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Bus Station, Unbound

by Jenn Ashworth & Richard Hirst

Slice of life
2015

Web Site

(based on 3 ratings)
1 member review

About the Story

Bus Station: Unbound is a fable about about finding yourself in-between places and times: a 'choose your own adventure' for grown-ups, in which the narrative lies in your own hands. Is it about an iconic building under threat from a short-sighted council or a horror story about infernal retribution? Or is it a tale of guilt, grief, home and forgetfulness? You decide.

Game Details

Language: English (en)
First Publication Date: January 28, 2015
Current Version: Unknown
License: Pay-what-you-like
Development System: inklewriter
IFID: Unknown
TUID: 26v116snv41qyw62

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Number of Reviews: 1
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1 of 1 people found the following review helpful:
A highly branching interactive novel exploring a liminal space, January 1, 2017
by verityvirtue (London)
Related reviews: melancholy
You're going home for Christmas, for the first time in years, if only to make up for all the damaged relationships you've had over the years. But the snow is coming down hard, and your next coach is likely to be delayed.

The authors describe this substantial, large work as primarily an interactive novel, but it works as a vaguely open-world exploration as well. There are lots of optional 'side quests' and characters with whom you can interact; exploration opens up different endings and storylines.

But this is built on an emotional heart, reflected in the parallels between the PC and the building. The location's brokenness reflects the PC's own. The shoddiness of the building itself, the glitchy machinery, the inertia of the buses, even the irritable, argumentative NPCs: aspects of these are reflected, in some way or other, in the PC's own relationships with their family and in their own life decisions. Perhaps even the liminal nature of the bus station - a space characterised by transition and impermanence - reflects how the PC stands on the cusp of something new.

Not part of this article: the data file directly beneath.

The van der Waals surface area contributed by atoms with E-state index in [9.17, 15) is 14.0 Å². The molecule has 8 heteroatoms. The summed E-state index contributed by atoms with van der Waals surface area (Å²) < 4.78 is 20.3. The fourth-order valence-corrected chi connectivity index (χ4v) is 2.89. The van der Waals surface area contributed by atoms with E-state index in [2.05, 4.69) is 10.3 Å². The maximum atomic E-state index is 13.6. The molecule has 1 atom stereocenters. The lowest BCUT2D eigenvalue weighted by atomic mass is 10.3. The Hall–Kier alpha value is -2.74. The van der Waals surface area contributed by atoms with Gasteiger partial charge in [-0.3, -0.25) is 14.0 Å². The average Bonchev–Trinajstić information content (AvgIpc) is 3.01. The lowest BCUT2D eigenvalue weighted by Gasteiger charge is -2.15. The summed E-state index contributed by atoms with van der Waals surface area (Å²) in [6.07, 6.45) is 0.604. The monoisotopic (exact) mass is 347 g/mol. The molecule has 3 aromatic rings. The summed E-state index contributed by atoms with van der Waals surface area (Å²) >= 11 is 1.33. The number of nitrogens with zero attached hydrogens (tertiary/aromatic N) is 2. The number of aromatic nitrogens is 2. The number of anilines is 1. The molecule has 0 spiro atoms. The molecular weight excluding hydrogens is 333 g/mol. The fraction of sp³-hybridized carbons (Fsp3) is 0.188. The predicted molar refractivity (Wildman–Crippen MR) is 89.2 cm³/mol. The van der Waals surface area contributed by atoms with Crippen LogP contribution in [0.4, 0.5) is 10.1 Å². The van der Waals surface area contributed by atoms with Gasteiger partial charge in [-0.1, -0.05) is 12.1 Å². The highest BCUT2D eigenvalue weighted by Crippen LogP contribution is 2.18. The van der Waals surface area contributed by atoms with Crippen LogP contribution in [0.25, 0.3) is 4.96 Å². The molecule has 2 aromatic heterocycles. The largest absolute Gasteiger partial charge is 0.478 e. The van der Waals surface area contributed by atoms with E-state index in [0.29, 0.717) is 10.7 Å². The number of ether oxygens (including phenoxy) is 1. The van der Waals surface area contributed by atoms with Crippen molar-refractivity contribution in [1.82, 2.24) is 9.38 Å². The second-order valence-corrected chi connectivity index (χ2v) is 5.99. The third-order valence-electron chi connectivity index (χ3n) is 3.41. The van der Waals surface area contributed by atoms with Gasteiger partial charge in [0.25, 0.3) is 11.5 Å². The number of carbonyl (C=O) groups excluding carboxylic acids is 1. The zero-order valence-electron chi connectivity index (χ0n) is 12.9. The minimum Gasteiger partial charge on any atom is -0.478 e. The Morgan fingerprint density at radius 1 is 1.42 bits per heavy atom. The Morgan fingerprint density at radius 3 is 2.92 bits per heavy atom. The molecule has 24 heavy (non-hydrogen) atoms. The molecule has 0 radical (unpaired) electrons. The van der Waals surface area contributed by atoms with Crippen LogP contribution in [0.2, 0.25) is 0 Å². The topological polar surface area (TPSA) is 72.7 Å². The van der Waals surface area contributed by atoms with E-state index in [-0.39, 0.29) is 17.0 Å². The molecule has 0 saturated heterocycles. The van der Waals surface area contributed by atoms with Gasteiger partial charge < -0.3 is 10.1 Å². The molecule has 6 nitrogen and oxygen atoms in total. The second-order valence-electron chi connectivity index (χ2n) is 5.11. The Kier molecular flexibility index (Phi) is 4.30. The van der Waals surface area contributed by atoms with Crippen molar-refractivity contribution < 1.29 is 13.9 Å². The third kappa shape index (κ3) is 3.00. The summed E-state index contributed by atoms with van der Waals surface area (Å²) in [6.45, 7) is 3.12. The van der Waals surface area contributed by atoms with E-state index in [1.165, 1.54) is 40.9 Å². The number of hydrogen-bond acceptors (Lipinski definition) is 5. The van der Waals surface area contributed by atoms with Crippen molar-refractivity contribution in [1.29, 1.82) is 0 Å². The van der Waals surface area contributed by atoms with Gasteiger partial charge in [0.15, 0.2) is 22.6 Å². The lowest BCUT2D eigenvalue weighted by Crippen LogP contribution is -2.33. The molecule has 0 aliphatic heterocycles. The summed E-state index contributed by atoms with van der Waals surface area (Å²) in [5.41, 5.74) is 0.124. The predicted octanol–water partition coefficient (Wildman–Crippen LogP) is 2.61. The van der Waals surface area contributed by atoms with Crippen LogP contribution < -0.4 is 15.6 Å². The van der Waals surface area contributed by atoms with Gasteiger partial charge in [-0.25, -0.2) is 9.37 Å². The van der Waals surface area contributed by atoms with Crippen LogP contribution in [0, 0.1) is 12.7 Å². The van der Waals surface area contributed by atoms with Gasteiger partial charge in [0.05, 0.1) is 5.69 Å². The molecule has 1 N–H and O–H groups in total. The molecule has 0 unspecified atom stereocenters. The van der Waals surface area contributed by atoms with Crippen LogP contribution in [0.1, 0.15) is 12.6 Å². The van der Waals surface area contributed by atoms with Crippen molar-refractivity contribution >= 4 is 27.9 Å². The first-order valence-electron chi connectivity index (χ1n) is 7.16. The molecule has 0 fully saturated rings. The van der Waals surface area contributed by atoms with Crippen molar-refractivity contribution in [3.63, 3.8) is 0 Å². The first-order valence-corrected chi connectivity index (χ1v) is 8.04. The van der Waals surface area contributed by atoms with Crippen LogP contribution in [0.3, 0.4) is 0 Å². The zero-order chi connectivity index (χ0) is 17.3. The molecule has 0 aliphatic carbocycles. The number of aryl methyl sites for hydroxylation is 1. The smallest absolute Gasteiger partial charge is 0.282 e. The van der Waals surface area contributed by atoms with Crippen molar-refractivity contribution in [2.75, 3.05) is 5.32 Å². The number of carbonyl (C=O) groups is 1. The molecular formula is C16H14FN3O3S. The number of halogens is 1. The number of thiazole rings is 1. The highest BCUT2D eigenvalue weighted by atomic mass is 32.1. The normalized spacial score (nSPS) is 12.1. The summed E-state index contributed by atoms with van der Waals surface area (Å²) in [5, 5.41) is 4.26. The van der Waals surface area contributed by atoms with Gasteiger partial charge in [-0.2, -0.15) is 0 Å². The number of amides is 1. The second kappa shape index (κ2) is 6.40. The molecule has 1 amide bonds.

The theme of symbolically rich buildings, buildings as containers for ideas, is not a new one. This idea, for instance, is taken more literally in Bruno Dias's Four Sittings in a Sinking House. In both, the titular building reflects brokenness elsewhere: it is the PC themselves in Bus Station, Unbound, while it is the owners' material worship in Four Sittings.

Something else I enjoyed in reading this were the contrasts and almost-contradictions in the bus station's 'characterisation'. It is described in ways that sit uneasily with each other. It is at once a "monstrous waste of money", but also a structure of "pale concrete petals", "heartlike" in its action. The storylines invite comparison between Preston Bus Station's mundanity and terror, human warmth and mechanical coldness.

There's a lot to explore here in Bus Station, Unbound.

If you enjoyed Bus Station, Unbound...

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This is version 2 of this page, edited by RichCheng on 27 March 2015 at 11:05am. - View Update History - Edit This Page - Add a News Item